At 09:35 AM 9/10/2006, CARY GOOCH wrote:
>It is too difficult for me to describe the FM antenna, I do know they
>are the nasty ones you don't want to sit on.
>I will find a picture so I can describe it better.
>But anyway, if they are circular polarized, (thinking point light source
>in my head) then I will not have any quiet spots.
CP doesn't have anything to do with omnidirectionality. It's fairly
straightforward to come up with a dish antenna that has a beamwidth
much narrower than a degree, but is CP. For example, the 70 meter
Deep Space Network Antenna at Goldstone has a beamwidth of a few tens
of millidegrees at X band, and is circularly polarized.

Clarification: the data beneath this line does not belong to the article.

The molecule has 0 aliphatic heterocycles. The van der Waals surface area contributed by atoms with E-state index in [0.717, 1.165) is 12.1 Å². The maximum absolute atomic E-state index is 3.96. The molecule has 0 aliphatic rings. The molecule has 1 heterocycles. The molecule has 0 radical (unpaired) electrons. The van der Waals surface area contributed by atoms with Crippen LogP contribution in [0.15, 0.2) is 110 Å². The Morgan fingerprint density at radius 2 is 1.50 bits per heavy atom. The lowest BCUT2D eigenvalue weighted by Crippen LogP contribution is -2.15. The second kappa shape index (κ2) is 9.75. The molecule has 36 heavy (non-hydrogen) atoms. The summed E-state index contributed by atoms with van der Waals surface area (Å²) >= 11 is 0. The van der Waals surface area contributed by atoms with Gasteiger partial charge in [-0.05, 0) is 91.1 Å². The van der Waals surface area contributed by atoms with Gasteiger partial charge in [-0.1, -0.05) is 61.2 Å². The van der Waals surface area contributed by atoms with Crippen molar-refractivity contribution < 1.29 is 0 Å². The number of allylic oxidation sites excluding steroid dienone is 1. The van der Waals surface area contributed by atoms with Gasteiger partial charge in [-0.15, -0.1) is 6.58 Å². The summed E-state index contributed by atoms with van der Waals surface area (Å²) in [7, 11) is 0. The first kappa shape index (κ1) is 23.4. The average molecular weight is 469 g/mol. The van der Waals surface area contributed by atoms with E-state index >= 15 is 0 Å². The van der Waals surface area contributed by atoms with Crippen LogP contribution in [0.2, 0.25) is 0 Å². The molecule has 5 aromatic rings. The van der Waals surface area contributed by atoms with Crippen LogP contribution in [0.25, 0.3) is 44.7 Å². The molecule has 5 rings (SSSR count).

Many broadcast antennas are CP (or elliptical) because it helps with
multipath, but the pattern is still "disk" shaped (not much point in
radiating straight up or down)
>I tried shielding the antenna with the steel top off a 55 gallon drum
>while a co worker watched the signal, no difference.
The 55 gallon drum top is much less than a wavelength at FM broadcast
band frequencies (3m, give or take), and essentially is
invisible. The signal will propagate right around and through it.
>I still think this was not too stupid an approach, since fm will not
>bend too well around a corner.
You'd need to have something that is many wavelengths on a side to
effectively block the FM.
You *might* be able to work out something that is resonant and
happens to create a "quiet spot", much like the resonant line
breakers used to kill an interaction with a power line in the near
field of an HF antenna.
>It has been suggested that I mount the antenna/radio inside a parabolic
>dish. Lots of problems with that.....
Aside from the fact that it doesn't help, if your problem is
interference from the FM BC transmitter.
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